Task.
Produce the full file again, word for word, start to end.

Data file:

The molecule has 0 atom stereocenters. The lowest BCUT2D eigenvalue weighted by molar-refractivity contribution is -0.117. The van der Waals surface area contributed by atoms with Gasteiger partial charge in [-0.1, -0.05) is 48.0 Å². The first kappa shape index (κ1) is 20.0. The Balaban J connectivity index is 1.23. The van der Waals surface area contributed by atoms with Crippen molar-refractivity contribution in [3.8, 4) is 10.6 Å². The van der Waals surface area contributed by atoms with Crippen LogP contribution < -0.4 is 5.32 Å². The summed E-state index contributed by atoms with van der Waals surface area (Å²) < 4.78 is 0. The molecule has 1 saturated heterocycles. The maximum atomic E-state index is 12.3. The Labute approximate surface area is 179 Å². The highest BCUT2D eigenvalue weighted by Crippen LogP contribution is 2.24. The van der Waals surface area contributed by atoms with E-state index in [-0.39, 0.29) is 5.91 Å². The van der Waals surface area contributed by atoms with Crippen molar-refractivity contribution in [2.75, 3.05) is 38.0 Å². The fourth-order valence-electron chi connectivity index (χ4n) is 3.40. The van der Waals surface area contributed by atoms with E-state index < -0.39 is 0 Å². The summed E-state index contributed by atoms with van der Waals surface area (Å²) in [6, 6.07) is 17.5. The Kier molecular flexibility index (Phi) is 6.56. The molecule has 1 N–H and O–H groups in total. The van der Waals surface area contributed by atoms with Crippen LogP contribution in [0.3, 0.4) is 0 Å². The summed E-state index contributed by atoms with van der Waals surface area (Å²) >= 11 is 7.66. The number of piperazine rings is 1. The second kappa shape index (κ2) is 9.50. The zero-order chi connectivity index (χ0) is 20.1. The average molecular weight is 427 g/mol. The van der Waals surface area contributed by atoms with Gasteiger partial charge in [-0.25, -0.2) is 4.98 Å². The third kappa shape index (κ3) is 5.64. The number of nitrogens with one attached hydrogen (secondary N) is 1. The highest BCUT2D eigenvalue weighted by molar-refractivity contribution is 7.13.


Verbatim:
The molecule has 0 atom stereocenters. The lowest BCUT2D eigenvalue weighted by molar-refractivity contribution is -0.117. The van der Waals surface area contributed by atoms with Gasteiger partial charge in [-0.1, -0.05) is 48.0 Å². The first kappa shape index (κ1) is 20.0. The Balaban J connectivity index is 1.23. The van der Waals surface area contributed by atoms with Crippen molar-refractivity contribution in [3.8, 4) is 10.6 Å². The van der Waals surface area contributed by atoms with Crippen LogP contribution < -0.4 is 5.32 Å². The summed E-state index contributed by atoms with van der Waals surface area (Å²) < 4.78 is 0. The molecule has 1 saturated heterocycles. The maximum atomic E-state index is 12.3. The Labute approximate surface area is 179 Å². The highest BCUT2D eigenvalue weighted by Crippen LogP contribution is 2.24. The van der Waals surface area contributed by atoms with E-state index in [-0.39, 0.29) is 5.91 Å². The van der Waals surface area contributed by atoms with Crippen molar-refractivity contribution in [2.75, 3.05) is 38.0 Å². The fourth-order valence-electron chi connectivity index (χ4n) is 3.40. The van der Waals surface area contributed by atoms with E-state index < -0.39 is 0 Å². The summed E-state index contributed by atoms with van der Waals surface area (Å²) in [6, 6.07) is 17.5. The Kier molecular flexibility index (Phi) is 6.56. The molecule has 1 N–H and O–H groups in total. The van der Waals surface area contributed by atoms with Crippen LogP contribution in [0.3, 0.4) is 0 Å². The summed E-state index contributed by atoms with van der Waals surface area (Å²) >= 11 is 7.66. The number of piperazine rings is 1. The second kappa shape index (κ2) is 9.50. The zero-order chi connectivity index (χ0) is 20.1. The average molecular weight is 427 g/mol. The van der Waals surface area contributed by atoms with Gasteiger partial charge in [-0.25, -0.2) is 4.98 Å². The third kappa shape index (κ3) is 5.64. The number of nitrogens with one attached hydrogen (secondary N) is 1. The highest BCUT2D eigenvalue weighted by molar-refractivity contribution is 7.13.